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I have installed vmware server 2.0.2 on my windows 7 pc and installed ubuntu via vmware web access.

Now I am wondering if I need to log in to my virtual os (ubuntu) and shut it down before I restart or shut down my windows host? Or does vmware does it itself automatically?

Thanks B

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3 Answers

I don't know, but I'd hazard a guess that the VMware is saving the state of your guest system when it gets the shut down signal. At least that is what any reasonable sane developer would make his system do.

Easy test - open the VM and open a texteditor. Type something. Close the VM interface and reboot. Open VM interface and check if the editor window is there.

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I tried this and the virtual pc was shutdown. I am wondering if this is secure way to do it? I mean will it cause any problem on the guest os? –  Optimus Dec 6 '10 at 14:12
    
Any file is a security risk, but for general use this should not be a problem. It should not cause any problems on the guest, as the guest is not aware that it was saved and closed after you start it up again. This is a safe way of using the VM. –  Belrog Jan 14 '11 at 12:59
    
the VM may not be set to save states, it may merely send a signal to the host simulating pressing the power button, in which case the guest would shut down correctly, but the editor would not be active the next time it runs. –  Synetech Jun 22 '11 at 18:30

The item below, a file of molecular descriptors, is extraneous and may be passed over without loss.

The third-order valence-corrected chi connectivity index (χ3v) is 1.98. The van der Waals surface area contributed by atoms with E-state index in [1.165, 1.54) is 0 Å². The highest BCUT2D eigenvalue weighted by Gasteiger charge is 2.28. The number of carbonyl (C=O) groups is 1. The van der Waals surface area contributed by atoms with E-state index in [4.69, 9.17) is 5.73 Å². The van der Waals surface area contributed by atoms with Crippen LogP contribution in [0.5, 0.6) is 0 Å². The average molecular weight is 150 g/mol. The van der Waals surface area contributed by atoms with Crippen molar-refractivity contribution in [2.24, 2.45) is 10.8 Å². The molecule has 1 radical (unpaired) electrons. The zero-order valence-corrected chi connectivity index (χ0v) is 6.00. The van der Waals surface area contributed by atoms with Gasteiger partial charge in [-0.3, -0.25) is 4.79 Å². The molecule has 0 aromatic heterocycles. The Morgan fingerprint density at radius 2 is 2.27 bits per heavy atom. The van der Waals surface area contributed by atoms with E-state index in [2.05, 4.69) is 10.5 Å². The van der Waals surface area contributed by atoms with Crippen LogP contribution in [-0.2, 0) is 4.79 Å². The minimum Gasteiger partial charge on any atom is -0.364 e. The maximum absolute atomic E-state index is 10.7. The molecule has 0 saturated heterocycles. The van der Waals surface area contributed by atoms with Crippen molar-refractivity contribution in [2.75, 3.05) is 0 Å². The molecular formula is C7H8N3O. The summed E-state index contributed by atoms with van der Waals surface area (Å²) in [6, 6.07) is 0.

@Synetech, that would probably be a better move than saving the state of the guest, as saving usually takes more time than just shutting down. A fast exit strategy would be a wise move, to keep the user wait time down. –  Belrog Jun 28 '11 at 11:31
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First I would suggest running a more current version of VMware. You can get 3.51 or 4.0 ESXi server via a free download. Then you will need to install the VMware tools on the guest OS. Once that is done the guest OS shutdown will be handled properly and automatically.

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To be sure, just do a test.

Run the VM, boot the guest OS, then close the VM (Alt+F4 or reboot the host OS). Then run the VM again and see if the guest OS boots. If it does not, that is, if it just restores to where it was, then the state was saved and restored and you should be fine. If it does boot, then your VM is not set to save/restore states. In this case, you need to watch the boot to see if it shows any indication of a bad shutdown. (I’m not familiar with the ins and outs of Ubuntu, but I’m sure that it has some sort of notice or system/disk-check on the next boot after a bad shutdown.)

Also, make sure that the guest OS is set to handle power-down events (like pressing the power button on a physical system) because VMs generally shut down guest OSes by simulating that button being pressed, otherwise it ends up being “shut down” as it would if you just cut the power.

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